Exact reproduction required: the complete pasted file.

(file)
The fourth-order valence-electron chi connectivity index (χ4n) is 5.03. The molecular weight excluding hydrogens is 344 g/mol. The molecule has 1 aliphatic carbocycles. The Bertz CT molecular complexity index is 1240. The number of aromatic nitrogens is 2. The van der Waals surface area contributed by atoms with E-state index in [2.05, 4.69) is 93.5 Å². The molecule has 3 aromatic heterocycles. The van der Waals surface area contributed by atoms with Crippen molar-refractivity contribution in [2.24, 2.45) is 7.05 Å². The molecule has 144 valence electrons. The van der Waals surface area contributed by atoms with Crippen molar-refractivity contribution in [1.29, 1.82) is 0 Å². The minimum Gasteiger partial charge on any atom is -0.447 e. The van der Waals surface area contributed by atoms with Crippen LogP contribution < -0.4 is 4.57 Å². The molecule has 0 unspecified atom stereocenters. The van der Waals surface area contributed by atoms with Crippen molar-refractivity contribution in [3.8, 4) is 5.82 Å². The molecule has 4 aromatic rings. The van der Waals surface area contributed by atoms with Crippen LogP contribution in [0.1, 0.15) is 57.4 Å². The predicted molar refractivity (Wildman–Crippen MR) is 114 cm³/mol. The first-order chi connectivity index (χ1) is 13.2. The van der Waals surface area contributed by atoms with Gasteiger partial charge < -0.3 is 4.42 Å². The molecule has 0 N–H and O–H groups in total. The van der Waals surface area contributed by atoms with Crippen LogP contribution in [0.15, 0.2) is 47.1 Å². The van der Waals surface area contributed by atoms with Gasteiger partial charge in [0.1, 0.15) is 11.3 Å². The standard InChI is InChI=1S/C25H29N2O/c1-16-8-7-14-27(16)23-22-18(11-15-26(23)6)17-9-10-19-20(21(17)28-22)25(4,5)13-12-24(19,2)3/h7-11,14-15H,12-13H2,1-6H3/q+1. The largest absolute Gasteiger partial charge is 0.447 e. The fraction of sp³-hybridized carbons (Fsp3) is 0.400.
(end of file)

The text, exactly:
The fourth-order valence-electron chi connectivity index (χ4n) is 5.03. The molecular weight excluding hydrogens is 344 g/mol. The molecule has 1 aliphatic carbocycles. The Bertz CT molecular complexity index is 1240. The number of aromatic nitrogens is 2. The van der Waals surface area contributed by atoms with E-state index in [2.05, 4.69) is 93.5 Å². The molecule has 3 aromatic heterocycles. The van der Waals surface area contributed by atoms with Crippen molar-refractivity contribution in [2.24, 2.45) is 7.05 Å². The molecule has 144 valence electrons. The van der Waals surface area contributed by atoms with Crippen molar-refractivity contribution in [1.29, 1.82) is 0 Å². The minimum Gasteiger partial charge on any atom is -0.447 e. The van der Waals surface area contributed by atoms with Crippen LogP contribution < -0.4 is 4.57 Å². The molecule has 0 unspecified atom stereocenters. The van der Waals surface area contributed by atoms with Crippen molar-refractivity contribution in [3.8, 4) is 5.82 Å². The molecule has 4 aromatic rings. The van der Waals surface area contributed by atoms with Crippen LogP contribution in [0.1, 0.15) is 57.4 Å². The predicted molar refractivity (Wildman–Crippen MR) is 114 cm³/mol. The first-order chi connectivity index (χ1) is 13.2. The van der Waals surface area contributed by atoms with Gasteiger partial charge < -0.3 is 4.42 Å². The molecule has 0 N–H and O–H groups in total. The van der Waals surface area contributed by atoms with Crippen LogP contribution in [0.15, 0.2) is 47.1 Å². The van der Waals surface area contributed by atoms with Gasteiger partial charge in [0.1, 0.15) is 11.3 Å². The standard InChI is InChI=1S/C25H29N2O/c1-16-8-7-14-27(16)23-22-18(11-15-26(23)6)17-9-10-19-20(21(17)28-22)25(4,5)13-12-24(19,2)3/h7-11,14-15H,12-13H2,1-6H3/q+1. The largest absolute Gasteiger partial charge is 0.447 e. The fraction of sp³-hybridized carbons (Fsp3) is 0.400.